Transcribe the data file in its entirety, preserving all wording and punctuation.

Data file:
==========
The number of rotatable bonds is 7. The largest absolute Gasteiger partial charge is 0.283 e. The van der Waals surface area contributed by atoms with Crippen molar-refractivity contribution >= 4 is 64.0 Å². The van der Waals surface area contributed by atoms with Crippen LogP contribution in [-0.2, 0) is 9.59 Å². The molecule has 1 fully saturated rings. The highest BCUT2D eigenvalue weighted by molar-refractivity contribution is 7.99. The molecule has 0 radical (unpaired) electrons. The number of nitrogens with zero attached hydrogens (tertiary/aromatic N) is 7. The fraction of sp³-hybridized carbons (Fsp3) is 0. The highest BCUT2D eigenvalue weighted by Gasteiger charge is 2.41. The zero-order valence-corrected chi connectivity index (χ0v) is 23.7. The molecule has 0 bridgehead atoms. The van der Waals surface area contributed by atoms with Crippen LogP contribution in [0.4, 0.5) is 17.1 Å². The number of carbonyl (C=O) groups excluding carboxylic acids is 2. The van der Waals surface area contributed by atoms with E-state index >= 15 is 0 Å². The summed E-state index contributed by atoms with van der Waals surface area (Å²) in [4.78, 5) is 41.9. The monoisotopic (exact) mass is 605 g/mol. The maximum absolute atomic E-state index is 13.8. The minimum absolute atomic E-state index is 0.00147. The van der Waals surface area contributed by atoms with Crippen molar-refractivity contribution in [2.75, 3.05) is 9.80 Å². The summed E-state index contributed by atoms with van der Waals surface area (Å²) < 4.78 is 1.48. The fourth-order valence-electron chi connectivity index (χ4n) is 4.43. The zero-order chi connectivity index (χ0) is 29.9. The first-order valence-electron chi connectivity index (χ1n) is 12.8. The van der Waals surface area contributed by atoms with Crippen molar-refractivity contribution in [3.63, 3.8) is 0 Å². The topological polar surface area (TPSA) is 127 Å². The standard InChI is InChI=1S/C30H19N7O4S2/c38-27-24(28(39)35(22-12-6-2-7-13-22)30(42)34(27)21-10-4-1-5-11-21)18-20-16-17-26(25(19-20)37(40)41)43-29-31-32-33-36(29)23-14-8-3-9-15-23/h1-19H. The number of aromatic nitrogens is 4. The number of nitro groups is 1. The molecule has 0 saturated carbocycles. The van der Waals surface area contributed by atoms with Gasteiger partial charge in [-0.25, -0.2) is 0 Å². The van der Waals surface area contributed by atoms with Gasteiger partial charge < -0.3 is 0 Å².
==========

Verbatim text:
The number of rotatable bonds is 7. The largest absolute Gasteiger partial charge is 0.283 e. The van der Waals surface area contributed by atoms with Crippen molar-refractivity contribution >= 4 is 64.0 Å². The van der Waals surface area contributed by atoms with Crippen LogP contribution in [-0.2, 0) is 9.59 Å². The molecule has 1 fully saturated rings. The highest BCUT2D eigenvalue weighted by molar-refractivity contribution is 7.99. The molecule has 0 radical (unpaired) electrons. The number of nitrogens with zero attached hydrogens (tertiary/aromatic N) is 7. The fraction of sp³-hybridized carbons (Fsp3) is 0. The highest BCUT2D eigenvalue weighted by Gasteiger charge is 2.41. The zero-order valence-corrected chi connectivity index (χ0v) is 23.7. The molecule has 0 bridgehead atoms. The van der Waals surface area contributed by atoms with Crippen LogP contribution in [0.4, 0.5) is 17.1 Å². The number of carbonyl (C=O) groups excluding carboxylic acids is 2. The van der Waals surface area contributed by atoms with E-state index >= 15 is 0 Å². The summed E-state index contributed by atoms with van der Waals surface area (Å²) in [4.78, 5) is 41.9. The monoisotopic (exact) mass is 605 g/mol. The maximum absolute atomic E-state index is 13.8. The minimum absolute atomic E-state index is 0.00147. The van der Waals surface area contributed by atoms with Crippen molar-refractivity contribution in [2.75, 3.05) is 9.80 Å². The summed E-state index contributed by atoms with van der Waals surface area (Å²) < 4.78 is 1.48. The fourth-order valence-electron chi connectivity index (χ4n) is 4.43. The zero-order chi connectivity index (χ0) is 29.9. The first-order valence-electron chi connectivity index (χ1n) is 12.8. The van der Waals surface area contributed by atoms with Crippen molar-refractivity contribution in [3.63, 3.8) is 0 Å². The topological polar surface area (TPSA) is 127 Å². The standard InChI is InChI=1S/C30H19N7O4S2/c38-27-24(28(39)35(22-12-6-2-7-13-22)30(42)34(27)21-10-4-1-5-11-21)18-20-16-17-26(25(19-20)37(40)41)43-29-31-32-33-36(29)23-14-8-3-9-15-23/h1-19H. The number of aromatic nitrogens is 4. The number of nitro groups is 1. The molecule has 0 saturated carbocycles. The van der Waals surface area contributed by atoms with Gasteiger partial charge in [-0.25, -0.2) is 0 Å². The van der Waals surface area contributed by atoms with Gasteiger partial charge < -0.3 is 0 Å².